Diffusion tensor imaging (DTI) allows a live look into the microstructure of white matter in the brain and is an important complement to volumetric studies of specific structures such as the amygdala.
DTI may be particularly informative for the study of autism because it has been speculated that white matter (the connections between neurons) defects may be even more pronounced than gray matter defects for affected individuals. Furthermore, in contrast to gray matter, white matter volume continues to increase across childhood and adolescence, thus allowing for analyses of growth curves and changes specific to the microstructure of axons. (See papers by
Courchesne, et al., 2000;
Durston, et al., 2001;
Giedd, et al., 1999) for more information about the development of white matter across development.
What is DTI?
What Do DTI Studies Tell us About Autism?
Given an abnormal brain growth trajectory in autism, what profile of white matter microstructure, as characterized by diffusivity and FA values, would be predicted? During the first phase of brain growth in autism, namely the overgrowth phase, there is no clear prediction. That is, FA values could theoretically be either increased, reflecting greater number of axons and increased myelination, or decreased, reflecting poorly organized fiber tracts within cortex particularly in the frontal lobes.
In the only study to use DTI to examine white matter during a time period that coincides with early brain overgrowth,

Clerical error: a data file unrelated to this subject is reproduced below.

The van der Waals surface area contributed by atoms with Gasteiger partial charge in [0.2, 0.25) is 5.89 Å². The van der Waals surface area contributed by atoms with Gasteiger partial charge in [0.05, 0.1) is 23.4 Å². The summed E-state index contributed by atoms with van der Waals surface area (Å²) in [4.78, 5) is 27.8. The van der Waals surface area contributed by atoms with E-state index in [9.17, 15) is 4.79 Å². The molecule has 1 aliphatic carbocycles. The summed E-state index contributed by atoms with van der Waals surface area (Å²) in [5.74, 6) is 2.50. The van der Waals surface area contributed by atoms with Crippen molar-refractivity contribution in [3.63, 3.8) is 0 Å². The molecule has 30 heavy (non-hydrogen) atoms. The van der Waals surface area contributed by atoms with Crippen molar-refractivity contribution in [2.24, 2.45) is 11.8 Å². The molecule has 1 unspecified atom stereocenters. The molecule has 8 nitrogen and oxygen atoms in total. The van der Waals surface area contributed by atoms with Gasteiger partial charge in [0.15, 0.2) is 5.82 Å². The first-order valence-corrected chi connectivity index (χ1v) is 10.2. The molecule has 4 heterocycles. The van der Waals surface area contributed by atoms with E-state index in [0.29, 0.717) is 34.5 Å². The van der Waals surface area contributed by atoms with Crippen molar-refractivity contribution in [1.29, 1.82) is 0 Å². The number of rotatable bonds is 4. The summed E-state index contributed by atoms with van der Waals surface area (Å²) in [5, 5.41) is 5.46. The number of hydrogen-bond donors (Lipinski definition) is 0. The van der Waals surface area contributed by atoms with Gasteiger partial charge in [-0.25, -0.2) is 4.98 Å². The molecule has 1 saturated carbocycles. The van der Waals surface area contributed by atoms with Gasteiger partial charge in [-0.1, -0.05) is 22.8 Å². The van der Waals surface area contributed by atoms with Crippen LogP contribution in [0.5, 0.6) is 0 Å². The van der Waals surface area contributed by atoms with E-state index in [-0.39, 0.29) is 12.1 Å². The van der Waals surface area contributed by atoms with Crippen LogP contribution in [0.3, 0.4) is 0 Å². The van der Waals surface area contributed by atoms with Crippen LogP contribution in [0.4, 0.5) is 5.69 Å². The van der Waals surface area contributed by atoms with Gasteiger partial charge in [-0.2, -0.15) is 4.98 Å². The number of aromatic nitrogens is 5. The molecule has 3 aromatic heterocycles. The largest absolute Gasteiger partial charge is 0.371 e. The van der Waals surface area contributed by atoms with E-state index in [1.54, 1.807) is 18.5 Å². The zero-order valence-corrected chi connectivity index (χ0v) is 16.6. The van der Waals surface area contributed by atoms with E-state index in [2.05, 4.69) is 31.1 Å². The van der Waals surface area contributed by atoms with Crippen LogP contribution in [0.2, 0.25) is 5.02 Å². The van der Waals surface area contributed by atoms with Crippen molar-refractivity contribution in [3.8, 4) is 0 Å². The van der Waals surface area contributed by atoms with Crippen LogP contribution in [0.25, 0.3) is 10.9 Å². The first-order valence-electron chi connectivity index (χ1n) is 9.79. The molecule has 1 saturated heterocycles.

Ben Bashat et al. (2007) examined FA and diffusivity indices (displacement) in seven toddlers with confirmed autism ranging in age from 1.8 to 3 years. Contrasting DTI values were also obtained from a sample of over 40 typically developing infants and children.
Although the autism sample size was small, results were remarkably consistent – 100% of the toddlers with autism had FA values that exceeded the normal mean in some brain regions such as the forceps minor region (the anterior portion of the corpus callosum that extends into the frontal lobes). Region of interest analyses revealed that the largest FA increases were in the genu of the corpus callosum, posterior limb of the internal capsule and corticospinal tracts.
The authors interpret their findings as evidence of accelerated maturation of white matter in autism. Although it is only one study, results from
Ben Bashat et al . (2007) suggest that FA values in particular may be increased during the overgrowth phase of brain development in autism.
Advanced visualization of DTI data can be obtained via a method commonly referred to as “tractography” or “DTI fiber tracking.” Fiber tracking uses the diffusion tensor of each voxel to follow an axonal tract in three dimensions from voxel to voxel through the human brain.
Because DTI provides only microstructural information at relatively low spatial resolution, DTI fiber tracking is often combined with functional and/or higher resolution anatomic information to delineate specific pathways. Currently there are no published tractography studies in infants and young children with autism.
The UCSD Autism Center of Excellence has studies under way to examine white matter structure in infants at risk for autism using both DTI and tractography. Tractography may be an excellent mechanism to visualize aberrant white matter tract projections in infants at risk for autism.